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Vanita Kohli-Khandekar: Lessons from Leveson

Vanita Kohli-Khandekar 

Vanita Kohli-Khandekar

Last week Britain's Queen Elizabeth signed a royal charter under which an independent body to regulate the press would be set up. That piece of news would have been of little interest to India, except for two things.

One, the British media has been a point of reference for most debates within the profession in India. Its mix of good, serious brands, such as The Economist and The Guardian, and celebrity-chasing tabloids, such as The Sun and the Daily Mail, has fascinated us for ages. That press freedom can be questioned in such a rambunctious market is interesting.

Two, in spite of their big differences - in terms of size, heterogeneity and maturity - the Indian and British media have several similarities. Both operate in a democracy, have an established tradition of free media and have press councils that are, largely, toothless bodies. Therefore, what Britain does is critical. If one of the world's freest media markets finds it worth having a regulator for newspapers, then publishers in India, the world's second-largest newspaper market, cannot argue against it. Given the Indian media's shoddy job on self-regulation, the royal charter could become a stick used by Indian politicians to beat the media for its annoying habit of exposing corruption.

Charlie Beckett is director of Polis, a think tank for research and debate on international journalism, and head of the department of media and communications at the London School of Economics. He says, "It [the royal charter] sets a dangerous precedent of involving the Crown and politicians in newspaper regulation. Everywhere we look in the world, when politicians get a role in regulation they end up extending it - sometimes to pernicious degrees such as is happening in Kenya. The UK is not Zimbabwe but neither do journalists have the protection of something like the US First Amendment. There are enough pressures upon journalists already, there are enough laws already, what we need is regulation that is genuinely independent from the media companies and the politicians - and this royal charter is not it."

A quick flashback. In July 2011, the British government set up the Justice Leveson committee to inquire into the "culture, practices and ethics of the press". This was after the discovery that reporters of the now-defunct News of the World had hacked into phone messages of scores of people. The key recommendation of the Leveson report, released in November 2012, was the setting up of an "independent" regulatory body for the press backed by law. But the press and many liberal elements wanted another shot at self-regulation. The royal charter was floated as an alternative.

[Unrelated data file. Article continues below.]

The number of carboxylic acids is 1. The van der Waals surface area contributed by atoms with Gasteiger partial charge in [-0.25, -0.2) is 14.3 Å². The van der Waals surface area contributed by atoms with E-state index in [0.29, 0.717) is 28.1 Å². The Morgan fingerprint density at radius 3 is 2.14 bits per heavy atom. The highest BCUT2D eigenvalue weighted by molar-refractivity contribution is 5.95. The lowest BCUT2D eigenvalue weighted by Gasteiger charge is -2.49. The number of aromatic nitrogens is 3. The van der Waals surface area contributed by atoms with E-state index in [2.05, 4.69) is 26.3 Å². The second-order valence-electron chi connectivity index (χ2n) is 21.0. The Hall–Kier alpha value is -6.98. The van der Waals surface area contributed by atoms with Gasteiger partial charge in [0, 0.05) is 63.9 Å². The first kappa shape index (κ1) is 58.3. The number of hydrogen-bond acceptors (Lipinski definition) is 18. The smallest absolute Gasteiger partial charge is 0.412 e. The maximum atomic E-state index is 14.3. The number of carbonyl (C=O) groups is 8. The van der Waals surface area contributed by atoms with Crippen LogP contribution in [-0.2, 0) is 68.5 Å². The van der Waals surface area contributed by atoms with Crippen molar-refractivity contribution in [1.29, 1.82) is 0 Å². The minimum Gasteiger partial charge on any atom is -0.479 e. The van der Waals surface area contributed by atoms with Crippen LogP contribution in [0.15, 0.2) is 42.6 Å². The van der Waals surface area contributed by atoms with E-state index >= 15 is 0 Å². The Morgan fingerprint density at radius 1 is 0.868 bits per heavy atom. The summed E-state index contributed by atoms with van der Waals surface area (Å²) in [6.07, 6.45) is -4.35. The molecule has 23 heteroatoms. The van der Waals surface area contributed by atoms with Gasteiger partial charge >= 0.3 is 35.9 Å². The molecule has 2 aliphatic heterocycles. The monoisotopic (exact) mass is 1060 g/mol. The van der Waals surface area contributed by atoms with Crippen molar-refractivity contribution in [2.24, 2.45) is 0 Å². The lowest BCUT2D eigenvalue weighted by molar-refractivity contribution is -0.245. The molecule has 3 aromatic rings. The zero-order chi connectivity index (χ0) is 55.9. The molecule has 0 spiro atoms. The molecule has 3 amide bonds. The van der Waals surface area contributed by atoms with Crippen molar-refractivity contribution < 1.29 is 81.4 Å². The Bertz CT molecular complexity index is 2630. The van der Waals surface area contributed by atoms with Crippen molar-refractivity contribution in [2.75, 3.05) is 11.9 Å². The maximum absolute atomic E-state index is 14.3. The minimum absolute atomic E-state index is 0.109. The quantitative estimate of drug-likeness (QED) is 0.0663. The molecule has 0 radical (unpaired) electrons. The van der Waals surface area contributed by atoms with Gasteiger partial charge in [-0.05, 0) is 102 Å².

Royal charters are a product of the era when the English monarchy held greater power than it does today. They have been used to create 900 bodies, including cities, universities and hospitals. The BBC and the British Council are among some of the organisations established by royal charters. These are granted by a privy council - currently headed by the UK's deputy prime minister, Nick Clegg, and made up of Cabinet ministers and junior ministers. The privy council has the right to grant or take away the charter. This means it could seriously impede the right of any regulator created under the charter. So whether or not the royal charter alternative will work is moot.

And this is where the differences between a mature democracy and market and an immature one start showing up. The Leveson committee is the seventh time in less than 70 years that an inquiry has been commissioned into the workings of the press. In more than 65 years of independence, India has had only once such inquiry - the First Press Commission Report of 1953. It resulted in the setting up of the Press Council of India in 1966. The idea was to aid self-regulation. There has been little else since then.

This makes the Indian news media market a happy free-for-all. When 140 news channels and about 82,000 newspapers want to reach out to over a billion people, the noise is phenomenal. As hundreds of news brands compete for every scrap of information and news, journalism standards have plummeted. And industry organisations battle much of this rather ineffectually. For instance, the News Broadcasters Association, or NBA, has a content code and strict rules for members who do not adhere to it. However, the bulk of the troublesome news channels circumvent those simply by not becoming members of the NBA.

In 2009, several prominent newspapers were caught taking money to cover candidates in the general election. Only half a dozen of the other papers covered the ensuing ruckus and the report. The guilty brands are not just sanguine; they are brazen. According to data from the Election Commission, the instances of paid news actually went up in 2012.

The approach of the ministry of information and broadcasting, which oversees media policy and regulation (yes, both), is frustratingly ad hoc. It is either too eager or too afraid to touch the news media. This column has for long supported the idea of an "independent-of-the-government" media regulator, an idea neither the government nor publishers like.

To start with, then, can we have the equivalent of a Leveson committee that discusses the issues this industry faces? The talk about the nature of regulation, and who the regulator could be, can be had later.



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First Published: Mon, November 04 2013. 21:44 IST
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